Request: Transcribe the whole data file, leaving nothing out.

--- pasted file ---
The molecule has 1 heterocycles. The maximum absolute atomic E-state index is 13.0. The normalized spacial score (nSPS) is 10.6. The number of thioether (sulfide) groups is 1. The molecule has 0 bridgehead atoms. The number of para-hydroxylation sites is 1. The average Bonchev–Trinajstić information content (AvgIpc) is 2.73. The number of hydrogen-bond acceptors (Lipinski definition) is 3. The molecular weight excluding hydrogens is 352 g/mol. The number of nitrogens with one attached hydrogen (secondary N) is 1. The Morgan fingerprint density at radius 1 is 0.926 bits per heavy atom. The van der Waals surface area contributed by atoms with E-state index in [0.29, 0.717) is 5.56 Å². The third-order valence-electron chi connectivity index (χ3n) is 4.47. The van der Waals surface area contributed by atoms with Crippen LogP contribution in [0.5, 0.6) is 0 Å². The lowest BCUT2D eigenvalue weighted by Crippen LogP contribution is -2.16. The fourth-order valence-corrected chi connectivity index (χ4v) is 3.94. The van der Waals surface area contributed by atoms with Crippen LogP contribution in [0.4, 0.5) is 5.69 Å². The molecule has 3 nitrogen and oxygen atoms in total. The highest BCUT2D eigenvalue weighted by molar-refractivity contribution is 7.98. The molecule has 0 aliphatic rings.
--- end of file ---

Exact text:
The molecule has 1 heterocycles. The maximum absolute atomic E-state index is 13.0. The normalized spacial score (nSPS) is 10.6. The number of thioether (sulfide) groups is 1. The molecule has 0 bridgehead atoms. The number of para-hydroxylation sites is 1. The average Bonchev–Trinajstić information content (AvgIpc) is 2.73. The number of hydrogen-bond acceptors (Lipinski definition) is 3. The molecular weight excluding hydrogens is 352 g/mol. The number of nitrogens with one attached hydrogen (secondary N) is 1. The Morgan fingerprint density at radius 1 is 0.926 bits per heavy atom. The van der Waals surface area contributed by atoms with E-state index in [0.29, 0.717) is 5.56 Å². The third-order valence-electron chi connectivity index (χ3n) is 4.47. The van der Waals surface area contributed by atoms with Crippen LogP contribution in [0.5, 0.6) is 0 Å². The lowest BCUT2D eigenvalue weighted by Crippen LogP contribution is -2.16. The fourth-order valence-corrected chi connectivity index (χ4v) is 3.94. The van der Waals surface area contributed by atoms with Crippen LogP contribution in [0.4, 0.5) is 5.69 Å². The molecule has 3 nitrogen and oxygen atoms in total. The highest BCUT2D eigenvalue weighted by molar-refractivity contribution is 7.98. The molecule has 0 aliphatic rings.